2020WESTHEADJPhD.pdf (2.3 MB)
An investigation of patients admitted to Medium Secure Psychiatric Care over a 30 year period: Examining contemporary admission characteristics, reconviction, mortality and readmission outcomes.
thesisposted on 2020-07-23, 12:20 authored by Jodie Westhead
The aim of this thesis is to add to the knowledge base surrounding the admission characteristics and outcomes of patients admitted to Medium Secure Psychiatric Care. Outcomes of focus include reconviction following discharge, mortality and readmission to psychiatric care.
The background characteristics of a contemporary cohort of patients admitted to Arnold Lodge Medium Secure Unit between July 1, 2003 and June 30, 2013 were obtained from medical records at Arnold Lodge. External data sources were used to obtain outcome data for this contemporary cohort and a cohort of patients admitted between July 1983 and June 30, 2013. The external sources used were the Police National Computer for reconviction data from the Ministry of Justice, Hospital Episode Statistics from NHS Digital to examine readmission outcomes and mortality data from the Office for National Statistics. This project obtained Section 251 support to permit the processing of confidential patient information without consent.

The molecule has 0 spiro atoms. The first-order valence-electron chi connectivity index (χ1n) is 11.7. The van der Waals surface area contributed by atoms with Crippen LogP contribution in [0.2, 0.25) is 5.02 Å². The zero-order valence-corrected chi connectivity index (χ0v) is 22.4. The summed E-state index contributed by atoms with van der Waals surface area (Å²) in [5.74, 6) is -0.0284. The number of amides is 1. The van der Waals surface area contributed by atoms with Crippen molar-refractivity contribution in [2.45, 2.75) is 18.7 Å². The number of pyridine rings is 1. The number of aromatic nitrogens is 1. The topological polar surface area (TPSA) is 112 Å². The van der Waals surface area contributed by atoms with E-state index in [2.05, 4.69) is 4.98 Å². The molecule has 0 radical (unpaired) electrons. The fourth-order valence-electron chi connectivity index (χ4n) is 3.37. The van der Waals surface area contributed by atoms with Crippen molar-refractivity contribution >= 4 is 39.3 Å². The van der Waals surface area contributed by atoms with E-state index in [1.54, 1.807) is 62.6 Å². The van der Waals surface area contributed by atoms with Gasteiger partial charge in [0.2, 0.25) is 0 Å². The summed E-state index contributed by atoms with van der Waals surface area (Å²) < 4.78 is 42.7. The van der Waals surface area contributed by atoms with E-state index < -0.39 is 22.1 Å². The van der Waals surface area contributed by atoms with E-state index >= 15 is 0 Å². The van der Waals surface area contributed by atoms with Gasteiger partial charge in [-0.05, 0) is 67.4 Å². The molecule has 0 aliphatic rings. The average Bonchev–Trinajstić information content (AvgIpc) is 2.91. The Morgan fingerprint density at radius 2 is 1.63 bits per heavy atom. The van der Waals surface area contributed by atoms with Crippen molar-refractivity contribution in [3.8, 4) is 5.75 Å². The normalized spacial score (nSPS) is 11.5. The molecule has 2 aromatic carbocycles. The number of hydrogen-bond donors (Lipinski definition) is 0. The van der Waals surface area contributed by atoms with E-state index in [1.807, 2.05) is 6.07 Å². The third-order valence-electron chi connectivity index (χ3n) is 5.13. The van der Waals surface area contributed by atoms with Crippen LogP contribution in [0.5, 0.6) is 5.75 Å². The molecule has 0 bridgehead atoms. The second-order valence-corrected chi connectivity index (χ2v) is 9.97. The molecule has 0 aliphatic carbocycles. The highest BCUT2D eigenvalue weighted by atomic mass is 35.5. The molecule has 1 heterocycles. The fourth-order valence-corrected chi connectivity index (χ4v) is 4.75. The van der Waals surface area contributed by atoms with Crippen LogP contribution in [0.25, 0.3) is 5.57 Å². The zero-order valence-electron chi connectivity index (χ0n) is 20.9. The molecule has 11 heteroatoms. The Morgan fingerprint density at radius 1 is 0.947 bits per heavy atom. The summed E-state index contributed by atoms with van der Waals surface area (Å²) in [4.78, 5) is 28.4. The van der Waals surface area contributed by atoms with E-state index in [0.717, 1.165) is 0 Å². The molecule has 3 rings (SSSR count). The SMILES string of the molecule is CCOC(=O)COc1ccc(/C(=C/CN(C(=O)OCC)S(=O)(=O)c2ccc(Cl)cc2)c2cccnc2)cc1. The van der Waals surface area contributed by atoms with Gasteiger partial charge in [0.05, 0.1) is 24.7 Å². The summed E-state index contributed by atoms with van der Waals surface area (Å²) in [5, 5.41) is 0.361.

The contemporary cohort of patients admitted to the unit between July 1, 2003 and June 30, 2013 (n = 314) presented with high levels of criminality and complex mental health needs. Prior to the census date of June 30, 2013, 909 patients were admitted to Arnold Lodge. The average length of follow-up for this 30-year admissions cohort was 13.3 years. Findings indicated that 135 patients had died (14.9%), 61.5% of whom (n = 83) had died from natural causes: 369 patients (43.8%) were reconvicted. Having a higher number of previous convictions and being younger when admitted to Arnold Lodge predicted reconviction following discharge. Five hundred and ten patients (60.1%) were readmitted to a psychiatric hospital at some point during the follow-up period.
Patients discharged from medium secure psychiatric care are at long-term risk of experiencing adverse outcomes. As such, they require ongoing support.
Supervisor(s)Ruth Hatcher; Martin Clarke
Date of award2020-07-08
Author affiliationDepartment of Neuroscience Psychology and Behaviour
Awarding institutionUniversity of Leicester